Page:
When things had settled, Choke, who had drunk only a little, cut in:

“I don’t suppose it has occurred to anyone that whatever is going on up there is most likely rape.”

“Oh, great, here he goes,” Pinch muttered.

“Rape!” Knuckle exclaimed. “Rape? Bullshit it is. Bandit camp followers is what they got up there in them goat sheds. Hoors. So what’s the difference to them if it’s a bandit or a soldier on top of them?”

“Whatever arrangement they might have had with the bandits is immaterial. If ye come into possession of a flogged horse, is then flogging it yourself more or less a cruelty?” Choke said.

Knuckle scoffed. “Whatever. It’s yar horse to do with as ye will. Bandit hoors get what’s coming to them. And it’ll be a far easier than what their men got.”

“Well, hanging is a punishment in law. Rape is not. So there is a world of difference there. By your way of thinking, it is only assault if the victim’s social status is high enough to qualify them as human. But we know we are all children of Altas under the eyes of Stron.”

“Fuck, Choke, yar like a stuttering monk with this shit!” Knuckle laughed. “What I’m fucking saying is, alls I’m saying, is that I wish I was up in that holler fuckin. That’s it! Why ye gotta go and turn everything into a Holy Book sermon? Who are ye, Brother Simon over here? Next ye’ll be calling me a sodomite.”

“Well if the shoe fits,” Baron said.

“I don’t think it was a shoe he was thinking about fitting into,” Pinch quipped.

Everyone but Choke had a good laugh at this. When that had settled, Baron continued:

“It’s an interesting thought, though. Sodomy with shoes, I mean. Brother Simon has warned us against all manner of sodomy. Oral sodomy, buggerative sodomy, pederastic sodomy, bestial sodomy, autoerotic sodomy. Am I forgetting any?”

“Vaginal sodomy,” Pinch answered.

“Ah, yes. Of course. Vaginal sodomy. How could I have forgotten that gem. I could never get my head around that one,” Baron said.

“It is quite simple,” Choke answered. “Vaginal sodomy is vaginal intercourse for any purpose other than procreation.”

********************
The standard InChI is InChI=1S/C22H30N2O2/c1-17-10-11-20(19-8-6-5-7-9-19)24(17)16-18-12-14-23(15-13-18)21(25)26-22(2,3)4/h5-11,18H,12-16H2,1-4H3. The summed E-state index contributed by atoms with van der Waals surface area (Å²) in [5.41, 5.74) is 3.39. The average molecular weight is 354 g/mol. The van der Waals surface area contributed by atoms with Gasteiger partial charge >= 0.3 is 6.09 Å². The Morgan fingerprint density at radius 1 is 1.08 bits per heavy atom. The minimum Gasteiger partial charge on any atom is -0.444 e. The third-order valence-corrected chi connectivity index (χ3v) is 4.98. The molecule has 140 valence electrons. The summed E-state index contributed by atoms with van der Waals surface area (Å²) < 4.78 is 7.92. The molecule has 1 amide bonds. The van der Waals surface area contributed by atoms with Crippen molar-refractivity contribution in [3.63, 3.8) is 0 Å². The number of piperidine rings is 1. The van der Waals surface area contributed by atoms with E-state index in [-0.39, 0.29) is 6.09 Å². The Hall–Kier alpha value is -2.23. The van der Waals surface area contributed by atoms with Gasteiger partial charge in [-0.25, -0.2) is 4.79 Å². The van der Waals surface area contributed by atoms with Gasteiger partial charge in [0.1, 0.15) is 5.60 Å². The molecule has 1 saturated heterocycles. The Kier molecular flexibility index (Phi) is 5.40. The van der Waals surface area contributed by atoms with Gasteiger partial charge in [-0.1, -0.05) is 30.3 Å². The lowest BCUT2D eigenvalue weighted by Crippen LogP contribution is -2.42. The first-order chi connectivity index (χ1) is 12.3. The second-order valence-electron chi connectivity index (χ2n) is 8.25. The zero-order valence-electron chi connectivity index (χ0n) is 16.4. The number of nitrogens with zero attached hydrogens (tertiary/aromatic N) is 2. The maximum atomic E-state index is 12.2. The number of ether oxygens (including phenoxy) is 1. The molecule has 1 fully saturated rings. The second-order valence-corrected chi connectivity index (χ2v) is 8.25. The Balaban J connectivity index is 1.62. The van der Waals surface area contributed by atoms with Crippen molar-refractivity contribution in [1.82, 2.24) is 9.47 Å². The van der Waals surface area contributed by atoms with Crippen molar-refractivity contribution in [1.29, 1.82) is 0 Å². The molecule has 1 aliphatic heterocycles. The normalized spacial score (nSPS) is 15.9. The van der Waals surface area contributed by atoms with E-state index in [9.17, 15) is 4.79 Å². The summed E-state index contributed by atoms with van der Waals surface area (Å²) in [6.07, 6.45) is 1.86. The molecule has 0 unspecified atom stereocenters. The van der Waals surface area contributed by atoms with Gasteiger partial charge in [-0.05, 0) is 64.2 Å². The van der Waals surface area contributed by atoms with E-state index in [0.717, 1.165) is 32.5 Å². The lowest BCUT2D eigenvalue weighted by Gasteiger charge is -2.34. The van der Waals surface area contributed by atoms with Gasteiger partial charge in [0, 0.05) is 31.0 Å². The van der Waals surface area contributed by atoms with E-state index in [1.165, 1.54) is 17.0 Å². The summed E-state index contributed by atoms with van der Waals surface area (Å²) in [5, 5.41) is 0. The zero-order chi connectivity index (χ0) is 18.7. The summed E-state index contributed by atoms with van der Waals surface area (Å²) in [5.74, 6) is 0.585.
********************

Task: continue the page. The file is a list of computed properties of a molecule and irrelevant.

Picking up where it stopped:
“There ye go! Recite the lesson, chapter and verse! Good boy!” Knuckle shouted at Choke.

“I understand the reasoning, just not the classification. Wouldn’t fornication be a more appropriate label?” Baron asked.

Pinch answered this:

“Not for Brother Simon! For you see, when you are properly moved by the spirit of Altas, every hole is an anus!”

This one generated even more laughter than his last, from some of the nearby soldiers as well as Baron and Knuckle.

“Don’t be blasphemous,” Choke snapped.

“How could a simple rephrasing of Brother Simon’s position be blasphemous?” asked Pinch.

“The words are of no matter. Your intention in speaking them foundations the sin.”

“What a good boy ye are, Choke! Chapter and verse. Chapter and verse,” Knuckle laughed.

“And you, Knucklehead, are bound for hell with the road yar on.”

“I think we have lost sight of the bigger picture here,” Baron interjected. “The shoes! To get back to the shoes. With all the forms of sodomy that Brother Simon has warned us against, I think he’s missed a trick by not railing against the perils of sex with footwear. After all, shoes and boots are everywhere, and they are, after all, dank, smelly things with holes.”

“So ye’d fuck a boot, would ye?” Knuckle asked Baron.

Pinch fielded this one: “Knuckle, ye ask that question as though ye haven’t done it yarself. Probably multiple times this week. And why would Baron do that when yar horse has been here with us all this time?”

“Why? Because Brother Simon told us all about that bestial sodomy, but never said nothing about us not fuckin a boot!” Knuckle roared with laughter as he finished.

“Good point,” Baron conceded when Knuckle had settled down. “But, what to call it, though? Pedestrial sodomy?”

“No, that would be sodomy pertaining to the feet themselves,” Pinch countered.

“Cobbler’s sodomy!” Baron exclaimed.

Pinch nodded sagely at this to give it his measured approval. Then he added:

“Cobbler’s sodomy. Exactly. Also commonly known in the trade as leather tenderizing.”

Having run everything to ground, the lads left Pinch with the final word on it as they laughed and laughed.

“Yar all on the road to hell,” Choke said quietly. Then he rolled himself up in his cloak and lay down to go to sleep.

read part 3

On Fantasy – 1